Non-compliant cladding to be removed from Lacrosse Tower
Image above by Peter Clarke.
The Buildings Appeal Board has come down with a ruling for the Lacrosse Tower in Docklands, Melbourne – requiring the high-risk balcony cladding to be removed.
In November 2014, a fire tore up the north-eastern side of the building, sparked by a cigarette disposed of in a plastic container on top of a timber-topped outdoor table, and fuelled by a combination of non-compliant cladding and residents’ possessions on the balconies.
L.U. Simon Builders has been refusing to take liability and remove the non-compliant material, at first simply proposing ‘behavioural’ changes whereby residents would not be allowed to store belongings on their balconies and increased management for overcrowded apartments. After this proposal was dismissed, the builders came back with an offer of simply installing additional fire sprinkler systems. The Buildings Appeal Boards’ latest ruling in the saga has refused that option given the potential risk posed to residents should the sprinkler system fail.
The main concern in the latest decision is the fact that no deadline for the cladding removal has been specified. Given the history of appeals from L.U. Simon Builders it’s very likely that this will be appealed to the Supreme Court, dragging out the process for resolution even further.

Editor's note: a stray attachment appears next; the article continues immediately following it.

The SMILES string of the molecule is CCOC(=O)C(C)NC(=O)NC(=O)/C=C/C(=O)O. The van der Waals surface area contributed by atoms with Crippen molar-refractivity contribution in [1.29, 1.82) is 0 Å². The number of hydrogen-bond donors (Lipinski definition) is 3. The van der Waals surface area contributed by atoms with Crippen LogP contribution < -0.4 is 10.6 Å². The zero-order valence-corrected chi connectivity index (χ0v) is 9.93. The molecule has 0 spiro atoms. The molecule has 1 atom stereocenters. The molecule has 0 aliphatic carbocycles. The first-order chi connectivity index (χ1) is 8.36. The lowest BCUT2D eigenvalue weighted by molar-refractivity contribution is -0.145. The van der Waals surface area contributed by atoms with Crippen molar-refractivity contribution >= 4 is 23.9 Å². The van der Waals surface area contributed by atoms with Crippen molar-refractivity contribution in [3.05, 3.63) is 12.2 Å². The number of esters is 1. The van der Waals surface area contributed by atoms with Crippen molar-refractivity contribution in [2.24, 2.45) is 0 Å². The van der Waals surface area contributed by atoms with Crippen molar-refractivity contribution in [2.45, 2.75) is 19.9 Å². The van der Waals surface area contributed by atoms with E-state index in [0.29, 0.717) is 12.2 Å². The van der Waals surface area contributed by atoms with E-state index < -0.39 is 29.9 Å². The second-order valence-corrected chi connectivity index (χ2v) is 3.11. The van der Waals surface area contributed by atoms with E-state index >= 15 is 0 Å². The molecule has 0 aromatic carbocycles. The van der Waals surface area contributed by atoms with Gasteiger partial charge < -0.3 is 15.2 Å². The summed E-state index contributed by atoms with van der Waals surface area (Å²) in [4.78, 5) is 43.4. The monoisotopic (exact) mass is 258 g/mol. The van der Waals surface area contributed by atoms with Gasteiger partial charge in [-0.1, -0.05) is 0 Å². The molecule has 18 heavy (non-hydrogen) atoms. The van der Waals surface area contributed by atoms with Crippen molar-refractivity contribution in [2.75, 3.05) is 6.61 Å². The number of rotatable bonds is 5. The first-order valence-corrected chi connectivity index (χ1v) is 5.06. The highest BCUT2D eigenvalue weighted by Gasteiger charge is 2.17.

In its report on the 2014 fire, Melbourne Fire Brigade states that the fire rose rapidly up the building, having climbed six floors from the time the level eight fire sprinkler was activated at 2:25am and when fire trucks arrived only four minutes later.
By 2:35am, 10 minutes after the original alarm sounded, it is reported that the fire had risen 13 floors. “The extremely vertical nature of the burn patterns to the exterior face of the wall suggest that the Alucobest aluminium cladding, along with foam lagging and the PVC pipe of the building wall, contributed to the fire load and the rapid spread of the fire up the vertical face of the building to the floors and balcony areas located above,” the report states.
The Lacrosse Tower fire has been a catalyst for an industry-wide debate around non-compliant building materials. Since the blaze brought the issue to light, a number of imported products that don’t meet Australian Standards have been found across a collection of buildings, including asbestos panels which were found in the new Perth Children’s Hospital last year.
This article originally appeared on our sister site, Australian Design Review.